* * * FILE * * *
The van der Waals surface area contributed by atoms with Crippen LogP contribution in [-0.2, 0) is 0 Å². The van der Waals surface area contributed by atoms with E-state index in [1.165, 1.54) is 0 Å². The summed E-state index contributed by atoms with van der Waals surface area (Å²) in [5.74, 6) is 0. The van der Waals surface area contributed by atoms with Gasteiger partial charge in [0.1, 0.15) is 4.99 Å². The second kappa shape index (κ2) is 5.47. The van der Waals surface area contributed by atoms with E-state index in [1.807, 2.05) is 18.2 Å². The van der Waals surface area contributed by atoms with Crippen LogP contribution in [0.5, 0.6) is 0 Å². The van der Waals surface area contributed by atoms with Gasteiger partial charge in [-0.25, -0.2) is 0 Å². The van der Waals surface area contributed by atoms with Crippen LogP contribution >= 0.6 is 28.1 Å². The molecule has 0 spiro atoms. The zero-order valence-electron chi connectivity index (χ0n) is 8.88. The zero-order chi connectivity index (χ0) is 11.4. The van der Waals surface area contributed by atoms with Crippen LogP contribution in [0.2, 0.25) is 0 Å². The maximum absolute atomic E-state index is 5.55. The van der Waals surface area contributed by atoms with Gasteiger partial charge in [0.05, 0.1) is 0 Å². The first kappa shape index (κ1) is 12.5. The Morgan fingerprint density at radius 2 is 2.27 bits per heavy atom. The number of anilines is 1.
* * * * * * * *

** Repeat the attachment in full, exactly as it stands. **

The van der Waals surface area contributed by atoms with Crippen LogP contribution in [-0.2, 0) is 0 Å². The van der Waals surface area contributed by atoms with E-state index in [1.165, 1.54) is 0 Å². The summed E-state index contributed by atoms with van der Waals surface area (Å²) in [5.74, 6) is 0. The van der Waals surface area contributed by atoms with Gasteiger partial charge in [0.1, 0.15) is 4.99 Å². The second kappa shape index (κ2) is 5.47. The van der Waals surface area contributed by atoms with E-state index in [1.807, 2.05) is 18.2 Å². The van der Waals surface area contributed by atoms with Crippen LogP contribution in [0.5, 0.6) is 0 Å². The van der Waals surface area contributed by atoms with Gasteiger partial charge in [-0.25, -0.2) is 0 Å². The van der Waals surface area contributed by atoms with Crippen LogP contribution >= 0.6 is 28.1 Å². The molecule has 0 spiro atoms. The zero-order valence-electron chi connectivity index (χ0n) is 8.88. The zero-order chi connectivity index (χ0) is 11.4. The van der Waals surface area contributed by atoms with Crippen LogP contribution in [0.2, 0.25) is 0 Å². The maximum absolute atomic E-state index is 5.55. The van der Waals surface area contributed by atoms with Gasteiger partial charge in [0.05, 0.1) is 0 Å². The first kappa shape index (κ1) is 12.5. The Morgan fingerprint density at radius 2 is 2.27 bits per heavy atom. The number of anilines is 1.